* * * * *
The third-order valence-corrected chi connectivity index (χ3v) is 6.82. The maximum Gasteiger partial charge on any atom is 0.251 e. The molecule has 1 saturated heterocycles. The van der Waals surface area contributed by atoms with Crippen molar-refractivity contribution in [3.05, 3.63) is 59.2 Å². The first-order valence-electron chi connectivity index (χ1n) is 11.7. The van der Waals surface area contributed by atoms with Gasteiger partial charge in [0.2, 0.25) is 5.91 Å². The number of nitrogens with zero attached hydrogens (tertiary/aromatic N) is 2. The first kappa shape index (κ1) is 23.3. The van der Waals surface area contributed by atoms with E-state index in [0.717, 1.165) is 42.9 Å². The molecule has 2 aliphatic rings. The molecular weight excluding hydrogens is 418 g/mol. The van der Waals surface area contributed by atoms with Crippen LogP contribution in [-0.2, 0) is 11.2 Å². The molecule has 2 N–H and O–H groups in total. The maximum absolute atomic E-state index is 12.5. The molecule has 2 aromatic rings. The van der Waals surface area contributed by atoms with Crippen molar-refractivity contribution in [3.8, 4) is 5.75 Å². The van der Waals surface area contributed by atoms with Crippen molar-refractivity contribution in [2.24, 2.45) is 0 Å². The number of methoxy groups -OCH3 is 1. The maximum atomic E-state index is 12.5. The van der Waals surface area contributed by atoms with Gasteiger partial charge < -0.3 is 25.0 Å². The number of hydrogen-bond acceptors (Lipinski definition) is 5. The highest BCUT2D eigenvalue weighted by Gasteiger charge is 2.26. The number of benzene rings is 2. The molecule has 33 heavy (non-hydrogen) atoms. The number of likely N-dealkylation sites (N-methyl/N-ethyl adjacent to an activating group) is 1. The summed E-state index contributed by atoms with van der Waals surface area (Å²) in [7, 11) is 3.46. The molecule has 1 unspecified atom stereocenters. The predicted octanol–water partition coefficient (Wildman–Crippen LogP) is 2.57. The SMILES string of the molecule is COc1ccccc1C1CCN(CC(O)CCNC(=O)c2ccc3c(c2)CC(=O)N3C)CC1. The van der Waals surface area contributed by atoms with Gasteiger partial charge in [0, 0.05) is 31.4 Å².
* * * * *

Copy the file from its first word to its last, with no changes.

The third-order valence-corrected chi connectivity index (χ3v) is 6.82. The maximum Gasteiger partial charge on any atom is 0.251 e. The molecule has 1 saturated heterocycles. The van der Waals surface area contributed by atoms with Crippen molar-refractivity contribution in [3.05, 3.63) is 59.2 Å². The first-order valence-electron chi connectivity index (χ1n) is 11.7. The van der Waals surface area contributed by atoms with Gasteiger partial charge in [0.2, 0.25) is 5.91 Å². The number of nitrogens with zero attached hydrogens (tertiary/aromatic N) is 2. The first kappa shape index (κ1) is 23.3. The van der Waals surface area contributed by atoms with E-state index in [0.717, 1.165) is 42.9 Å². The molecule has 2 aliphatic rings. The molecular weight excluding hydrogens is 418 g/mol. The van der Waals surface area contributed by atoms with Crippen LogP contribution in [-0.2, 0) is 11.2 Å². The molecule has 2 N–H and O–H groups in total. The maximum absolute atomic E-state index is 12.5. The molecule has 2 aromatic rings. The van der Waals surface area contributed by atoms with Crippen molar-refractivity contribution in [3.8, 4) is 5.75 Å². The van der Waals surface area contributed by atoms with Crippen molar-refractivity contribution in [2.24, 2.45) is 0 Å². The number of methoxy groups -OCH3 is 1. The maximum atomic E-state index is 12.5. The van der Waals surface area contributed by atoms with Gasteiger partial charge < -0.3 is 25.0 Å². The number of hydrogen-bond acceptors (Lipinski definition) is 5. The highest BCUT2D eigenvalue weighted by Gasteiger charge is 2.26. The number of benzene rings is 2. The molecule has 33 heavy (non-hydrogen) atoms. The number of likely N-dealkylation sites (N-methyl/N-ethyl adjacent to an activating group) is 1. The summed E-state index contributed by atoms with van der Waals surface area (Å²) in [7, 11) is 3.46. The molecule has 1 unspecified atom stereocenters. The predicted octanol–water partition coefficient (Wildman–Crippen LogP) is 2.57. The SMILES string of the molecule is COc1ccccc1C1CCN(CC(O)CCNC(=O)c2ccc3c(c2)CC(=O)N3C)CC1. The van der Waals surface area contributed by atoms with Gasteiger partial charge in [0, 0.05) is 31.4 Å².